Essay on William Faulkner's Absalom, Absalom!

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William Faulkner's "Absalom, Absalom!"

William Faulkner’s novel entitled Absalom, Absalom! is a book which systematically utilizes the concept of discovering the past in the present. Faulkner’s use of the past in the present is pertinent in both the construction of the plot of Absalom, Absalom! as well as the extension of its interpreted meanings. Furthermore, Faulkner’s writing of Absalom, Absalom! appears to have been motivated by the great ills and conflicts of the American South, which was most poignant during the American Civil War, while the title, as well as its implications, was simultaneously conceived in Faulkner’s mind. The fact that the story of Absalom in the Old Testament and the plot of Absalom, Absalom! are so
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The ability for Faulkner to obtain and convey the truth, or what one should do, does not, however, hinge upon his telling of the story. Instead, Faulkner presents, through his characters, similar inhibitions that existed in the story of Absalom in the Old Testament with the belief that the past in the present will reveal, being compelled separately and individually, truth for the benefit of the projected future.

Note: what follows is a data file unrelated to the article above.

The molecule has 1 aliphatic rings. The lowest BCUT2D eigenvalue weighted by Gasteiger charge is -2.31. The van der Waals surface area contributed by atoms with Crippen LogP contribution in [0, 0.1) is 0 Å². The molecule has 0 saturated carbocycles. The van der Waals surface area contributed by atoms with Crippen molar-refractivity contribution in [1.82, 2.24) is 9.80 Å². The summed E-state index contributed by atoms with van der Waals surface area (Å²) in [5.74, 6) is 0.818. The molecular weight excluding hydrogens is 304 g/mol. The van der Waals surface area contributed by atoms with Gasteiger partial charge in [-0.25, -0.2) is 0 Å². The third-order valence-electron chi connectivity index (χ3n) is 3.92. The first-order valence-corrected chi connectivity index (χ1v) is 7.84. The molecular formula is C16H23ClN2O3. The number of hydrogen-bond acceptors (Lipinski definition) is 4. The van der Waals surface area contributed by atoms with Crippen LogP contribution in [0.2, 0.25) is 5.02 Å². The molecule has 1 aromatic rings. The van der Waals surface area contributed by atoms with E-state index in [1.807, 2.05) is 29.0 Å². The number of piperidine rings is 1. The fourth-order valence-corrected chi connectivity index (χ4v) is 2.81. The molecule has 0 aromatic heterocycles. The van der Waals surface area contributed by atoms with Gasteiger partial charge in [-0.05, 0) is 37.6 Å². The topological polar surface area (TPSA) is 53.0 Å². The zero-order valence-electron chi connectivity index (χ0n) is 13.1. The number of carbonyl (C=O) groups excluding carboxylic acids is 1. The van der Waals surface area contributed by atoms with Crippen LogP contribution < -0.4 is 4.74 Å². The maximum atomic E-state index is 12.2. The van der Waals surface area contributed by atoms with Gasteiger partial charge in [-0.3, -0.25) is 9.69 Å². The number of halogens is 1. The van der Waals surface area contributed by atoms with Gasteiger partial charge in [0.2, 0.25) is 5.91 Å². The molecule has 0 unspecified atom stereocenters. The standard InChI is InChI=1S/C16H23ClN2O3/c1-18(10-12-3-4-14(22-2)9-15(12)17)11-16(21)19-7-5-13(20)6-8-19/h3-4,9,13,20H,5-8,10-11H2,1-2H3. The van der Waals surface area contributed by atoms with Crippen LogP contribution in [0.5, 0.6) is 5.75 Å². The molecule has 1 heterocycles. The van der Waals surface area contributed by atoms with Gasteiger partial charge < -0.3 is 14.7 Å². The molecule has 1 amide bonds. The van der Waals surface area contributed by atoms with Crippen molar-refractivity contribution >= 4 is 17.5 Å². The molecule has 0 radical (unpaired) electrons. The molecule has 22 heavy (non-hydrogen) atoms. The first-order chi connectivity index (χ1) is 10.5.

Within the context of Absalom, Absalom!, the revival of the past into the present is achieved by focusing on Thomas Sutpen’s, or who is Colonel Sutpen’s, deplorable story and how it is incorporated into the lives of those related to or associated with him. When Ms. Rosa Coldfield is relaying her interpretation of the past story of Colonel Sutpen to his friend’s grandson, Quentin, Quentin battles to disassociate himself from the stigmas of the South, specifically the time period of the American Civil war, with which his grandfather, General Compson, was imbued: Then hearing would reconcile and he would seem to listen to two separate Quentins now-the Quentin Compson preparing for Harvard in the South, the deep South dead since 1865 and peopled with garrulous outraged baffled ghosts, listening, having to listen, to one of the ghosts which had refused to lie still even longer than most had, telling him about old
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